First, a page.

Oklahoma City Mayor David Holt opened a box and found 1990 inside.
Remember 1990? It was, especially from a merchandise standpoint, the year of Dick Tracy.
The birth year of Dick Tracy was 1931, when the comic strip about the detective debuted. During peak years, the popular strip was carried by more than 600 newspapers.
But the character was positioned to crest again in 1990, when Warren Beatty, Madonna and Al Pacino lent star power to a “Dick Tracy” motion picture. The film was released 30 years ago — June 15, 1990.
Holt said he and his family watched many movies during the pandemic. “Dick Tracy” was one of them.
In May, Holt revisited a box that had been stashed away in the attic. The box was full of 1990 Dick Tracy goodies — action figures, posters, toys, magazines and books. Holt said he was “quite the collector” in his youth.
Dick Tracy enthusiasts trend older because they got hooked during the comic strip’s glory years. Holt? “Yeah, well as you recall, ‘Batman’ was (released in) 1989 — when I was 10 — and I was pretty well obsessed with it, and it sort of kicked off a wave of summer comic book movies,” he said. “ ‘Dick Tracy’ was the next year and I just moved my fandom right onto it.”
The summer of 1989, as Holt suggested, was undoubtedly the summer of “Batman.” The movie, starring Michael Keaton and Jack Nicholson, was a blockbuster that set box-office records, and it was accompanied by an avalanche of merchandise. You couldn’t walk into a store without seeing something batty.
Let’s transition from batty to Beatty.
Beatty had been kicking around the idea of a Dick Tracy movie since 1975, according to a 1990 Newsweek story about “Tracymania.” A slew of director candidates (Beatty: “There were like 143”) were attached to the project before it became reality. Beatty ultimately agreed to direct the movie himself, and Disney put up the dough to back him.
For those who prioritized ka-ching, the goal was for the Dick Tracy film to do Batman-like business in ticket sales and merchandise, of which there was plenty. There was such a flood of Dick Tracy items that, earlier this year, theretronetwork.com, reminded readers about 15 of the weirdest items, including Dick Tracy suspenders and a bright yellow (of course) rain poncho. Some theaters sold Dick Tracy T-shirts that doubled as admission tickets for a special preopening screening.
Madonna did her part to boost promotion by including Dick Tracy elements in her Blond Ambition tour. A story written after the first two tour dates said Madonna danced “a swell old-fashioned soft shoe number with a clone of the yellow-outfitted flatfoot.” Meanwhile, LA Glow Inc., crafted a line of dresses inspired by Madonna’s character, Breathless Mahoney.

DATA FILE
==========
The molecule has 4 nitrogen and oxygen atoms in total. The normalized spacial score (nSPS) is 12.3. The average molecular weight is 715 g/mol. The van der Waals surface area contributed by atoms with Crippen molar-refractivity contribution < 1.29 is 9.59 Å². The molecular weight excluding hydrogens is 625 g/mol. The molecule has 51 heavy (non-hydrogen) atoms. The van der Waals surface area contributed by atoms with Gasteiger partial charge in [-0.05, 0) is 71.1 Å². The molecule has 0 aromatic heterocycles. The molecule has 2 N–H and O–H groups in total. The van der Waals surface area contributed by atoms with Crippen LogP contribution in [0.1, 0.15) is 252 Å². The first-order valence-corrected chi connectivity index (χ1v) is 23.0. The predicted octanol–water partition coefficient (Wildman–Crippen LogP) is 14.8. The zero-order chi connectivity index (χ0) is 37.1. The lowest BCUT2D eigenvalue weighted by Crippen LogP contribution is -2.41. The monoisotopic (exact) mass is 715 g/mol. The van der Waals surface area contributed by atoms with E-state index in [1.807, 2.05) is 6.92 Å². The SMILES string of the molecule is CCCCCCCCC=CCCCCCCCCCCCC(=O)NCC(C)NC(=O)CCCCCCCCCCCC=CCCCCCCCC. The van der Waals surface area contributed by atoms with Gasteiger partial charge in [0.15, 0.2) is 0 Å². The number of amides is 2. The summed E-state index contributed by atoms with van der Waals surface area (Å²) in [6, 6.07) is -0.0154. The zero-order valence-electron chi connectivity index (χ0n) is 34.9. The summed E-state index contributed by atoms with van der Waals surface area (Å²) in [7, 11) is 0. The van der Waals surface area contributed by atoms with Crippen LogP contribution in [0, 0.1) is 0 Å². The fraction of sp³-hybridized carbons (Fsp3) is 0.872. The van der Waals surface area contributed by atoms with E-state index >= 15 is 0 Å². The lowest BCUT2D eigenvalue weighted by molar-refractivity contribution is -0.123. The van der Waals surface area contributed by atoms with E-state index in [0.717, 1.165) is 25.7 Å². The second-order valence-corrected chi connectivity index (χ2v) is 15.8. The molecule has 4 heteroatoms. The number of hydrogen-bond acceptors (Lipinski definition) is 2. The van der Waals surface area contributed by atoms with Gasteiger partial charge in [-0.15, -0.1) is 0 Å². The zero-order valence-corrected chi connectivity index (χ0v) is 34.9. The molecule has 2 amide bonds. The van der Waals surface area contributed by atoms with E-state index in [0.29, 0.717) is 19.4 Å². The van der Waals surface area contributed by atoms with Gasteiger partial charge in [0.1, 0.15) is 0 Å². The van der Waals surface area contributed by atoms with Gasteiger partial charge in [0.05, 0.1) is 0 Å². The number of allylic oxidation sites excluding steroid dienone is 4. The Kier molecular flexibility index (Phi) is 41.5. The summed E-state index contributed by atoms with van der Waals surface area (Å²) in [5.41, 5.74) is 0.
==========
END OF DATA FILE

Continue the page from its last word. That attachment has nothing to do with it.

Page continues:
In advance of the movie’s release, journalists dove into Dick Tracy’s roots, which led to ink for an Oklahoma cartoonist. Chester Gould of Pawnee created Dick Tracy. Gould died five years before the movie’s release. Tulsa World book editor Ken Jackson wrote in 1990 that his mother dated Gould.
Added Jackson: “I remember clearly some of the Pawnee people who became characters in Gould’s fabulously successful comic strip. Billy Whiskers (I never knew his real name and don’t know anyone who did) was a Pawnee street eccentric (a kindly description). He became B.O. Plenty. Chief Yellowpony, an early Gould character, was undoubtedly modeled after Moses Yellow Horse, who made it big but briefly into baseball’s major leagues. I do not remember Lou Weirman, although my father mentioned the name often. Pruneface looked a lot like Weirman, Pawnee old-timers say.”
It was a visual treat when Gould creations like Pruneface, Flattop and Mumbles (played by Dustin Hoffman) made it to the big screen. Reviews, however, were mixed. An Associated Press reviewer wrote that the film exceeded “Batman.” Reviewers from the Tulsa World (four out of five stars) and Tulsa Tribune (headline: “Tracy fires blanks”) were split. The World’s Dennis King praised the movie’s rat-a-tat-tat pacing and vivid art-palette colors. The Tribune’s Ron Wolfe described Beatty’s performance as “strangely flat.”
Beatty, straying from his chosen norm, talked to interviewers to generate publicity for “Dick Tracy.” Beatty had declined to promote his previous movie, “Ishtar,” and it was an epic flop. When “Dick Tracy” arrived, King participated in a roundtable Q-and-A session with Beatty, who said this about the comic strip character he was bringing to life: “Tracy is a good man. He’s very direct. He’s straightforward. As an actor, I was challenged to play a kind of tree in the middle of a garden, where everybody else was much more interesting than I was.”
“Dick Tracy” was not the same species of cash cow as “Batman,” but it was No. 1 for two weeks and, at the time, was Disney’s biggest 10-day success with $50.3 million in ticket sales.
Domestically, “Dick Tracy” ranked as the ninth-biggest movie of 1990. However, it didn’t generate enough moolah to merit a Dick Tracy film franchise. The box-office competition that year included “Ghost,” “Pretty Woman,” “Home Alone,” “Teenage Mutant Ninja Turtles,” “The Hunt for Red October,” “Total Recall,” “Die Hard 2” and “Driving Miss Daisy.”
Regardless, “Dick Tracy” was a mile marker in history. If you see retro Dick Tracy toys at an antique store or second-hand store, you’re looking at the dawn of the 1990s.
Holt said his kids, after watching “Dick Tracy” with him, are “into it.” He said they played with his Dick Tracy action figures. He posted a video of his still-functional Dick Tracy wristwatch on Twitter. Dick Tracy, always reliant on his ahead-of-its-time two-way wristwatch, would be proud.